Photosynthesis maintains Earth's habitability for life as we know it, and shapes the way we search for habitable worlds around distant stars. Scientists have discovered a microbe that can use low-energy light to perform photosynthesis. This discovery could alter theories about the types of stars that could support Earth-like worlds.
In the process of photosynthesis on Earth, plants convert energy from the sun into chemical energy in the form of glucose, or sugar. The chlorophyll in plants absorbs more blue and red light from sunlight, and less green light. Chlorophyll is green, because it reflects green light more than blue and red light. Credit: NASA Ames
Different types of stars have different temperatures and lifetimes. Cooler red M-class stars live a long time, while hotter blue A-class stars have relatively brief lives. These four pictures are actually four different views of our own star, the sun. Each false-color view highlights atomic emission in different temperature regimes of the upper solar atmosphere. Yellow is 2 million Kelvin, green is 1.5 million K, blue is 1 million K, and red is 60 to 80 thousand K. Image Credit: Stereo Project/NASA
Kiang emphasizes the implications that the findings could have in the search for life on extrasolar planets - and the future of life here on Earth:
1) "Planets orbiting red dwarf stars may not get much visible light, but they'll get a lot of NIR light. So, now we know it would still make sense to look for oxygenic photosynthesis on such planets, and we could look for pigment signatures in the NIR."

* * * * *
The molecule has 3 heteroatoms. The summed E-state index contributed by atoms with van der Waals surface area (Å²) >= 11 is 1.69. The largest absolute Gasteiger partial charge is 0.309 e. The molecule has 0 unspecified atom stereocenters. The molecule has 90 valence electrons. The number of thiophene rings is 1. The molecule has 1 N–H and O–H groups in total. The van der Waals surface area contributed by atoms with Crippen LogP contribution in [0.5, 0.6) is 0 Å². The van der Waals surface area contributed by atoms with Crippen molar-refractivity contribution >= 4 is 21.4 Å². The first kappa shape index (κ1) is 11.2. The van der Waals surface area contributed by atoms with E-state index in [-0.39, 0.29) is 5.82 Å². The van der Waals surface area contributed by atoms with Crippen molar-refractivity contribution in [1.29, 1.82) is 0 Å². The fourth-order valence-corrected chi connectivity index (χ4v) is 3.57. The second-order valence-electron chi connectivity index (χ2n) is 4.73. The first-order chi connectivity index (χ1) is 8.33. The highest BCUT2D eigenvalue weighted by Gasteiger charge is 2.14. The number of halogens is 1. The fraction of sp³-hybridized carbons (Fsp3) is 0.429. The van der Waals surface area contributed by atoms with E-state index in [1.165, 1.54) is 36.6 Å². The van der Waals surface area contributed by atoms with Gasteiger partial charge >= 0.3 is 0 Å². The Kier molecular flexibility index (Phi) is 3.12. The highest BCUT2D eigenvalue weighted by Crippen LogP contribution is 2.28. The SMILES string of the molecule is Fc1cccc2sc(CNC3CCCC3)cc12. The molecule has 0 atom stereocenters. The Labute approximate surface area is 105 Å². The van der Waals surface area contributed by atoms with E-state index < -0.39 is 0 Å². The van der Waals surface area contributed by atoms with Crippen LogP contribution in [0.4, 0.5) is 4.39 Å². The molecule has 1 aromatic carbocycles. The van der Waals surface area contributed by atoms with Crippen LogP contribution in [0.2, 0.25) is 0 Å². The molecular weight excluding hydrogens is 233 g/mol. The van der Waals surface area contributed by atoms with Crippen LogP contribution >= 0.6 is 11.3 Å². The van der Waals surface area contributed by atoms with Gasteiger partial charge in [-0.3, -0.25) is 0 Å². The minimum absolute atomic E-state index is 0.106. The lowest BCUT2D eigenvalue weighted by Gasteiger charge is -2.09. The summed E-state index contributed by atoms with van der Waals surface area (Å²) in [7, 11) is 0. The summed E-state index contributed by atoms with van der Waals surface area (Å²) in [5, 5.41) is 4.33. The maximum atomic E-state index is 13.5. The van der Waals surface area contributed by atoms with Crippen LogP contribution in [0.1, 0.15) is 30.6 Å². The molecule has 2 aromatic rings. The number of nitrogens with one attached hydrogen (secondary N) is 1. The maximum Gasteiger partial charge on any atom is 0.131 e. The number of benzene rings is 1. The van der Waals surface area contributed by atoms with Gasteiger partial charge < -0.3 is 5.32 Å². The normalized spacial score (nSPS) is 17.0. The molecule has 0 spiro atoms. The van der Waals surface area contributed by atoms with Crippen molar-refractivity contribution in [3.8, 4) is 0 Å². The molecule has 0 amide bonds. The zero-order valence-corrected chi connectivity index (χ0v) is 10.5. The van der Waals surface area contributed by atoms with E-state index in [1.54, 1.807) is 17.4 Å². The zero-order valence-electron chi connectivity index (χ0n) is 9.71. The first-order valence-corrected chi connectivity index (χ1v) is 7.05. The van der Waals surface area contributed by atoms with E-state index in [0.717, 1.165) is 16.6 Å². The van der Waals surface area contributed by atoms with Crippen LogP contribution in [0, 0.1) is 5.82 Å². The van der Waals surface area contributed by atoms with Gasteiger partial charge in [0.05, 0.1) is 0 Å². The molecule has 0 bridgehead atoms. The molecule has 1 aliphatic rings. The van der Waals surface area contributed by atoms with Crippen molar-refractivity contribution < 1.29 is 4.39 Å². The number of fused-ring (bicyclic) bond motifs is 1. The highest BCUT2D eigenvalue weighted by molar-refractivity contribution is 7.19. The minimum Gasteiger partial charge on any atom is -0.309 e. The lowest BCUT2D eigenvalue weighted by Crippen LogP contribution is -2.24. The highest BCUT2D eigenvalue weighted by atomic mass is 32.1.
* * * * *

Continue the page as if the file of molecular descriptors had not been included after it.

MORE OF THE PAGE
2) "A. marina appears to be a late evolution, occupying a light niche that is produced by leftover photons from Chl a organisms. Since it can use more solar radiation than Chl a organisms, might our planet evolve to have Chl d outcompete Chl a?"
3) "Biomimicry of photosynthesis continues to be a quest in the development of renewable energy, but no one has yet developed an artificial system as good as Nature to split water. For renewable energy that depends on sunlight, do the lower energy photons used with Chl d mean that we don't need such strong artificial catalysts for producing hydrogen fuel and biofuels?"
The findings could completely change our understanding of a biological reaction that is essential to the modern biosphere of Earth. They may also open new doors for the future of humankind in areas like renewable energy. But for NASA, the study could also have implications for the future of life on Earth — and beyond — that are truly far out.